Chinese people, and especially youth from developed cities, are known to struggle between traditional conservatism and modern openness considered as western values by the government.
In the case of sex, these contradictory values lead to an interesting phenomenon. Sex labour or prostitution is illegal in China but is rampant in venues such as massage parlours, nightclubs, hair salons and karaoke bars. On the Internet, sex, through sexy webcams or even underaged pregnant girls showing off on apps are repeatedly fought by government agencies. However, in the end, the culture of mistress is still vivid, and many cases have been brought to light by both citizens and the anti-corruption regulations promulgated since Xi Jinping came to power.
Prostitution in China
There is no public statistics about the number of sex labour in China, sometimes the number is estimated to be around 10 million. Some cities are famous for their sex industry, such as Dongguan in the South Eastern Guangdong province, where the authorities are repeatedly raiding bars and hotels. Furthermore, the sex worker could often be found next to business areas, railway stations, military bases or even universities and small cities suburbs. Sex labour is often young women came to the city from countryside and hoping to find better living conditions. However, they ended by being exploited by madams or prostitution rings. The Chinese government constantly fight against this exploitation by closing brothels and jailing their bosses. As the supply of women and consumers seems to never dry up, it is going to be a long fight.
Sex on the internet in China
With a huge smartphone equipment rate and the success of applications like Wechat or Momo, some moral-less practices developed. These applications give the opportunity to the users to send rewards to the ‘youtubers’, which they then can change to real money. Some people started using it to spread pornography content around the network, in exchange for money. The government crackdown came fast, with a warning sent to the app providers and a strengthened presence of police on the forums. These apps recently used by underaged pregnant teens, with the same result: these shows were invalided by Chinese socialist moral.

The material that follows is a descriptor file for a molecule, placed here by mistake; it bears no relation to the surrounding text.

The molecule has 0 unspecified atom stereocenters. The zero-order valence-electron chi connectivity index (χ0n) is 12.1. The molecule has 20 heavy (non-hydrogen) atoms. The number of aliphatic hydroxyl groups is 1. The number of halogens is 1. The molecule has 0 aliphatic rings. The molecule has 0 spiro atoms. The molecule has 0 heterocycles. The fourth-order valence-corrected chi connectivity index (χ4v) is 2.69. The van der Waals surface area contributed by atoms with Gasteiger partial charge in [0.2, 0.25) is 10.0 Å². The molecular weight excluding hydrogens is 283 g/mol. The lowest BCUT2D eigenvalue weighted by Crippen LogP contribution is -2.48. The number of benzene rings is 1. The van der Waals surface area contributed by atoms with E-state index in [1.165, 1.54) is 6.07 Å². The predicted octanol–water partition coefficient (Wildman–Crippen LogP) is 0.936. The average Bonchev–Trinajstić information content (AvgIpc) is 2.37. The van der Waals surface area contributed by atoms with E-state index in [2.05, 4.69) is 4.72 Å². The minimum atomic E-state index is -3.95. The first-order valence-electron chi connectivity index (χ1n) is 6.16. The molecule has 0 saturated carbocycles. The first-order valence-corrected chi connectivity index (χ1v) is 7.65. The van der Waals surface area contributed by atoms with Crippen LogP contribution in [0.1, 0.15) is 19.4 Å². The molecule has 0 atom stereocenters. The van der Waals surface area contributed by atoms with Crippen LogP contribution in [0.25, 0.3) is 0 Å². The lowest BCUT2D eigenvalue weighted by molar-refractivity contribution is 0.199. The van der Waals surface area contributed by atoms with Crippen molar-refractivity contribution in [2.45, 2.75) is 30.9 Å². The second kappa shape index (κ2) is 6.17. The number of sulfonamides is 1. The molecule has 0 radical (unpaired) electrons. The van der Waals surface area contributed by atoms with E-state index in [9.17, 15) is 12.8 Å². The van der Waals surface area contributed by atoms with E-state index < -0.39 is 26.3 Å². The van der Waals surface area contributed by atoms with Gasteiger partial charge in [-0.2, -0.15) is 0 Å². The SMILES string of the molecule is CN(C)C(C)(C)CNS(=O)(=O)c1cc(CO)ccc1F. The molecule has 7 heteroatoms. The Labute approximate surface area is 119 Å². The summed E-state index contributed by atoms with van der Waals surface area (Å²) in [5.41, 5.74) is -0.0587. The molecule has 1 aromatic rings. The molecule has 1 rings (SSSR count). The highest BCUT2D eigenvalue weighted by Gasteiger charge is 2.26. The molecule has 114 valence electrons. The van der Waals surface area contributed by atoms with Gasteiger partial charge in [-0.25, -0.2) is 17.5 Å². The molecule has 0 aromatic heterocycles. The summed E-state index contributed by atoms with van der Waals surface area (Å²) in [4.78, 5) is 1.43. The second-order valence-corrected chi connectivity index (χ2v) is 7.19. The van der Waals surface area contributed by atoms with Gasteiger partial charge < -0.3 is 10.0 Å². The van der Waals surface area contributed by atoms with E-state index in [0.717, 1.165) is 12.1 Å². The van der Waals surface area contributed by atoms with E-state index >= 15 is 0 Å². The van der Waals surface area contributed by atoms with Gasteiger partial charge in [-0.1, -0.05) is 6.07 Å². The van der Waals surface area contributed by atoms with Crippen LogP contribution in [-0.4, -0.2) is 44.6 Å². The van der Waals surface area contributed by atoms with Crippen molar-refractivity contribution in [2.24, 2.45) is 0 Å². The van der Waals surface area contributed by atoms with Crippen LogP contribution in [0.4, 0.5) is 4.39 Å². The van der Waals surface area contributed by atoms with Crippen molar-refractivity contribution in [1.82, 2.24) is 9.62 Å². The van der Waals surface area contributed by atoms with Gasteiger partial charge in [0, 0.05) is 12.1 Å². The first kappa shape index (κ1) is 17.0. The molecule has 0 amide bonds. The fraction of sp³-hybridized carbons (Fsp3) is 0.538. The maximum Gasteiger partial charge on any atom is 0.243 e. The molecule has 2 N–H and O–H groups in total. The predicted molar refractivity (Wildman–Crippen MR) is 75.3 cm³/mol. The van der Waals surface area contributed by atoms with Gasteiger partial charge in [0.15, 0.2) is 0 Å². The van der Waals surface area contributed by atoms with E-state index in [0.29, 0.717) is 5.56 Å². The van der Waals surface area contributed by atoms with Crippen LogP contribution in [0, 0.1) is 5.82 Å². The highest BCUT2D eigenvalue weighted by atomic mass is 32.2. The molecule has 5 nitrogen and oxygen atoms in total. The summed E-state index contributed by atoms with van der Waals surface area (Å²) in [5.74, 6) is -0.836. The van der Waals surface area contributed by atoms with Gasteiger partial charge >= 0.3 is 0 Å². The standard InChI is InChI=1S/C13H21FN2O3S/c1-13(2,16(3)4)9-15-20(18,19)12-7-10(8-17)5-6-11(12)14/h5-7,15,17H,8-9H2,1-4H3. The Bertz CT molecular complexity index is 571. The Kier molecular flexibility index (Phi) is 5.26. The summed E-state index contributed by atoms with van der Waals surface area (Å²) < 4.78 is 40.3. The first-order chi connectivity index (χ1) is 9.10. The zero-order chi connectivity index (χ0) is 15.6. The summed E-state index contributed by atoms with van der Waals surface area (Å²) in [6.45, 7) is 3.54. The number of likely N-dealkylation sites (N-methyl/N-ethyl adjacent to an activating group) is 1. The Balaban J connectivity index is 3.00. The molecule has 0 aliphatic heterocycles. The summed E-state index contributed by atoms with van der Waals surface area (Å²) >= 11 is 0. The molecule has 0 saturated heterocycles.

The numerous cases of corrupted officials brought to light following Xi Jinping crackdown on corruption also came with their load of mistresses. In China, mistresses are often called “Xiao san”, which means “the little third” of the couple. This tradition has old roots in Chinese culture, despite regulations is keeping vivid. These mistresses are hidden by their lovers, but as they consume the couple’s wealth, women often fight against them. There are several cases of angry women groups chasing humiliating against these “Xiao san” in public.
In conclusion, sex is still a kind of taboo subject in Chinese society fought by many regulations and government actions, while the practices are evolving in a mix of tradition and technology.